An Act to Ensure Equitable Health Coverage for Children (H. 162/S. 677, Rep. D. Rogers & Sen. DiDomenico)
Although 98% of the Commonwealth’s children have some form of health insurance, thousands of low-income children can access only minimal coverage with strict limits on covered benefits, leaving them without all the care they need. This legislation will expand comprehensive MassHealth coverage to children who would meet all eligibility criteria for MassHealth except for their immigration status. Several other states have enacted this policy, including California, New York, Illinois, Washington, Oregon and Washington D.C.
An Act Ensuring Continuous Healthcare Coverage for Youth Who Have Aged-Out of the Department of Children and Families (H. 124/S. 35, Rep. Gregoire & Sen. DiDomenico)
Due to the transient nature of former foster youth and associated administrative barriers, a number of former foster youth lose MassHealth coverage, although still eligible. This bill will codify the provision in the Affordable Care Act that allows youth who have aged out of foster care through the Department of Children and Families (DCF) to receive MassHealth benefits until they turn 26, comparable to allowing children to remain enrolled in their parent’s health plan until age 26. In addition, this legislation requires MassHealth to automatically re-enroll former foster youth annually until they are no longer eligible.
An Act Relative to Children with Medical Complexity (H. 1141/S. 680, Rep. Cronin & Sen. DiDomenico)
Children with medical complexity (CMC) are one of the smallest, yet fastest growing populations of children. Innovations in health care and technology ensure that the population of CMC in the Commonwealth will continue to increase, as children are now surviving previously fatal conditions. This bill would require the Health Policy Commission to conduct a comprehensive statewide study of children with medical complexity and provide valuable data on this special population, which can help inform future policy decisions.
An Act Regarding the Pediatric Palliative Care Program (H. 1982/S. 1238, Rep. O’Day & Sen. DiDomenico)
Pediatric Palliative Care Programs currently provide vital services to 445 ill children and their families, including consultation for pain and symptom management, nursing care, case management, social services, counseling, volunteer support, respite, complimentary therapies and bereavement services for families. However, lack of adequate and consistent levels of funding often leave children and families without the services they need. New referrals outpace providers’ ability to take on new cases; as of February 2019, the wait list is 118 children. This legislation would ensure that all eligible children and their families can access palliative care services.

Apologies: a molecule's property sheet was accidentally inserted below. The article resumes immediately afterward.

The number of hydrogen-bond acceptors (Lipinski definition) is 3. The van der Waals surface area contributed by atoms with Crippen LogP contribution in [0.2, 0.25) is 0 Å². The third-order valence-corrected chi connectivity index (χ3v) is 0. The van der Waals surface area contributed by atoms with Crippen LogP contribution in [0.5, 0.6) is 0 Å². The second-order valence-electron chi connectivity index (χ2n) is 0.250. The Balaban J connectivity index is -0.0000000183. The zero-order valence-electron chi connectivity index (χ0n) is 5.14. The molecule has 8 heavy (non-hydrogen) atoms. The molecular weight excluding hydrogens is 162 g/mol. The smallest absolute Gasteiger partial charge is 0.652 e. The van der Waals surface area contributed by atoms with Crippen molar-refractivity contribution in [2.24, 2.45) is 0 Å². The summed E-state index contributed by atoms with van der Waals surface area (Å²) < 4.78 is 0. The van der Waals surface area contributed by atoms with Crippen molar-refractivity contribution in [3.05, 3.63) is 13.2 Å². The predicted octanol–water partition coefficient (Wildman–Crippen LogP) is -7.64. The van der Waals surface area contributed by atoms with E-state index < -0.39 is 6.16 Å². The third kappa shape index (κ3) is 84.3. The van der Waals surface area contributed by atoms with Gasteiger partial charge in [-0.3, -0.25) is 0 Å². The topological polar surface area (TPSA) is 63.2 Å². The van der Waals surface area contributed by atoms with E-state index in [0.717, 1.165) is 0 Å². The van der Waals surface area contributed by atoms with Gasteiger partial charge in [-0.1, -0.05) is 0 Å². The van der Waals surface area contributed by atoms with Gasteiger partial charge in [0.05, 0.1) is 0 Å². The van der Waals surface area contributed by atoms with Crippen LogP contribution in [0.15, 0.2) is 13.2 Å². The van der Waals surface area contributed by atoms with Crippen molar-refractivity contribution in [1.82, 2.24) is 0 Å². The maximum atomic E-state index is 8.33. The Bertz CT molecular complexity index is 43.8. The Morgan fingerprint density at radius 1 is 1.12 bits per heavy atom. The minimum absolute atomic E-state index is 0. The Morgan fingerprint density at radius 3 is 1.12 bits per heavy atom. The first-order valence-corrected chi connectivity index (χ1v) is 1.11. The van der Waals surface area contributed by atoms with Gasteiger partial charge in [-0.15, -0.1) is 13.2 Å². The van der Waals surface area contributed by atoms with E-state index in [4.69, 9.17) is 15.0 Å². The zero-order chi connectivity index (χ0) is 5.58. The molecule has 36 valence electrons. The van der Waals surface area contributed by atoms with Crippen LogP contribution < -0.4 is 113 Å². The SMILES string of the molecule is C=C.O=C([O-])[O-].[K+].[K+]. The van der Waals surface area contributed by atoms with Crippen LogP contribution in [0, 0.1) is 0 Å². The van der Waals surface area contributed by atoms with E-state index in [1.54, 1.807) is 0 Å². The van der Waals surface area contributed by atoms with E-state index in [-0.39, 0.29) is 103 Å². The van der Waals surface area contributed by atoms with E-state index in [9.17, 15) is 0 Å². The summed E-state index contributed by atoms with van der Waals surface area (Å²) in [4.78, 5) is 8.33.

FY2020 BUDGET PRIORITIES
Children’s Medical Security Plan (4000-0990): The Commonwealth has made noteworthy efforts to ensure that all children have access to affordable health coverage. CHAC requests funding of $14,700,000 for CMSP, which is responsive to expected enrollment.
Early Intervention (4513-1020): Early Intervention (EI) is the Commonwealth’s most cost-effective program dedicated to serving children from birth to three years who have, or are at risk of, developmental delays and disabilities. CHAC requests funding of $30,825,436 for Early Intervention services.
Pediatric Palliative Care (4590-1503): Pediatric Palliative Care Programs currently provide invaluable services to 445 ill children and their families. CHAC requests funding of $4.8 million for Pediatric Palliative Care Programs in the FY2020 budget.
The Children's Health Initiative is focused on elevating children's health coverage, access and quality issues through strengthening state level coalition work.
This Children's Budget shows how our state budget affects the lives of children.
The Center for Children & Families (CCF) of the Georgetown University Health Policy Institute is an independent, nonpartisan policy & research center dedicated to expanding & improving.